Nickis Diapers

Thursday, May 17, 2012

I have my new cloth diapers, now what?

After you purchase your new fluff, there are some things you now need to do.

First of all, you need to prep your diapers.  This is easy.  If you have microfiber or minky inserts, you just need to run the inserts and shells through a wash cycle and dry them.  Make sure all the detergent is rinsed out before drying.

Now, if you have natural fiber inserts, you will need to do a much longer prep.  These need to be washed at least six times before use.  I wash mine ten times.  With each wash they become more absorbent.  The very first wash of natural fiber diapers needs to be with towels or by themselves.  Sometimes the diapers have natural oils on them that can transfer to your synthetic fibers.  This won't ruin them, but will cause extra work for you.

After the prepping is finished, all diapers can be washed together.  Like I said, I use the following routine.  A more complicated wash routine sometimes is harder on you, and sometimes doesn't work as well.

My diapers are prepped and ready to go on my baby.  Anything else I should know?

When you put your new fluff on your baby, know this first.  Diaper creams are not needed and in fact can harm your diaper and void your warranty.  If you need a cream for some reason,  coconut oil works wonders, and washes out in the hot wash cycle.  If you use it and your diapers are still under warranty, use a cloth wipe or flannel liner in between your diaper and baby's bum.  When you do your wash, launder these liners separately.

Before washing, all breastfed solids are water soluble.  No rinsing needed, just drop the diaper in your wetbag or dry pail and wash every 1-2 days.  If you formula feed or have introduced solids, you will need to dump solids into the toilet (I love a diaper sprayer for this), then put the rinsed diaper in your wetbag or dry pail until wash day.

In my HE washer, this is what I do, your routine may be a bit different.

Step 1:  Cold wash - no detergent.  This removes any solids left.

Step 2:  LONG Hot wash with pre-rinse and extra rinse after  - 2 TBS Rockin Green Classic Rock unscented detergent (formula may be different depending on your water type, test it first)

Step 3:  Remove unlined shells and pail liner, hang to dry

Step 4:  Regular hot wash cycle - no soap, check to make sure there are no suds left.

Step 5:  Hang dry or tumble dry on low

After all the diapers are washed and dried, you can take the time to stuff the diapers.  I recommend taking off your rings to do this so you don't snag the PLU lining in the diapers.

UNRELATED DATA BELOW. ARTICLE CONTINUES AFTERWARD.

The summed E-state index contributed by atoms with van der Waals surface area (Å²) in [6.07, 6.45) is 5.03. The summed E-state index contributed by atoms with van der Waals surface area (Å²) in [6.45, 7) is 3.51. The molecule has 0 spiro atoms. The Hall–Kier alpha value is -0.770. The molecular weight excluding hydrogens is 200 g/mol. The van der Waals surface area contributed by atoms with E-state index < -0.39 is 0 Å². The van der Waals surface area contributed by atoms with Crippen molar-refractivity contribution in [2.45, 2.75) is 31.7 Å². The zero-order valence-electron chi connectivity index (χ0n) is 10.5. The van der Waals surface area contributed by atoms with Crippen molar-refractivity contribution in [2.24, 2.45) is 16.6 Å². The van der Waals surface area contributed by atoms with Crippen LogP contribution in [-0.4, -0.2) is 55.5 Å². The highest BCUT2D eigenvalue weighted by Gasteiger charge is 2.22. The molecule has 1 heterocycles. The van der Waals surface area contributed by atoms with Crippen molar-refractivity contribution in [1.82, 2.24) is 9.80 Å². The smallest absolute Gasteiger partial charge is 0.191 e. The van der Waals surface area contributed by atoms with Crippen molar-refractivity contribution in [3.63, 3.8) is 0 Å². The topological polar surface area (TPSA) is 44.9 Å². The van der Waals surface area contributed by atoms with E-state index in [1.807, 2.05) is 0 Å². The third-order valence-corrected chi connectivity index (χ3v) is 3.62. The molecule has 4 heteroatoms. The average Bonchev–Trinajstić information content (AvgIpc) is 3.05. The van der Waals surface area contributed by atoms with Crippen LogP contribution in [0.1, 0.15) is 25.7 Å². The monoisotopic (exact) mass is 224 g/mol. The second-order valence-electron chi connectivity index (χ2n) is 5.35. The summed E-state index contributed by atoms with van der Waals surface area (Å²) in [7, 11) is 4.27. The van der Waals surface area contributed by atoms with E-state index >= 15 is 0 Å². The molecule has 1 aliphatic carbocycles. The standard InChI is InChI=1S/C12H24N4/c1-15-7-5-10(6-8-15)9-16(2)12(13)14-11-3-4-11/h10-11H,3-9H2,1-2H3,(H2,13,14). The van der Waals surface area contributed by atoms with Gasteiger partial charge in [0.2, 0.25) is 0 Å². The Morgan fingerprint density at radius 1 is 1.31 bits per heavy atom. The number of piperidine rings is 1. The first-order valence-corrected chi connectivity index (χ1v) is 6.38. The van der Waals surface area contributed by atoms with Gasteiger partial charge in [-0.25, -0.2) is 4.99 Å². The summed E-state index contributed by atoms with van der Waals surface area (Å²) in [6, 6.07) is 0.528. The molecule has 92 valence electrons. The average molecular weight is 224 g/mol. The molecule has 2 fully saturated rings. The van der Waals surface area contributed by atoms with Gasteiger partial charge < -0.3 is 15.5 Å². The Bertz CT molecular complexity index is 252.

My son loves to try and help put the diapers together.  This makes a great learning opportunity!  I show him how the snaps work, and describe the diapers colors and prints.   

Now, occasionally you will find "funk" when your diapers are wet.  This is usually caused by soap build up.  Ammonia can also happen for the same reason.  Here is a GREAT chart on combating issues with cloth diapers from Padded Tush Stats.

Help, my diapers stink!

Tuesday, May 15, 2012

Modern cloth

 Modern Cloth Diapers Don't Need Pins

 When I got pregnant in 2010, I knew there would be a lot of decisions in front of me.  Breast or bottle, cosleep or room share, sleeping routines, introducing solids and the multitude of other decisions a mom makes on a daily basis.

One thing I knew for sure was that I did not want to use disposable diapers.  Reports of chemical burns frightened me.  I knew that my skin was already super sensitive, I didn't want to imagine what would happen if I used a chemical laden diaper on my child's bottom for years on end.  The other issue was the cost!  Keeping a baby in disposable diapers is expensive.  Just compare the cost here!

Much to my delight, I found cloth diapers weren't just flats and pins any more, and that I could diaper my child from birth to potty for under $500.  This is a huge savings!

Then, much to my dismay, I found that the world of modern cloth diapers is HUGE.  Snaps or aplix?  Fitted, AIO, AI2, flats and covers?  Covers and inserts or pockets? Hemp, microfiber, cotton, bamboo, minky, flats, or prefolds for stuffing? What about diaper creams? What else did I need?

Then the decision on laundry routine!  Store purchased detergent, or a special cloth detergent?  What is stripping and how do you do it? 

I spent a good portion of my pregnancy learning about different diaper companies, detergents, laundry routines, stripping routines, and most important, learning what diapers I wanted to use.  Like most moms, I wanted to get the most "bang for my buck" so I decided that a one size system would work best for me.  The downfall of these systems was my fear, a baby too small to use them right away.  I have since learned that you can get around this with covers and prefolds on a newborn, but there are now some great companies coming out with newborn diapers that fit really well!

Much to my delight, I learned that cloth diapered babies rarely have diaper rash.  Even better, because they can feel the wetness, many potty train much earlier and easier than their disposable diapered counterparts.  

When I tried to share my new found love of cloth diapers, many told me that I wouldn't last a month.  That the laundry, leaks, stains, and old school problems found in cloth diapering would make me quit early on, but this made me even more determined!  Now when people see the cute fluffy bum on my baby, the same people are impressed with modern cloth.  

Through this blog, and favorite blogs of mine, I hope to share my love of modern cloth with other people out there who are facing some of the same decisions that I've already gone through.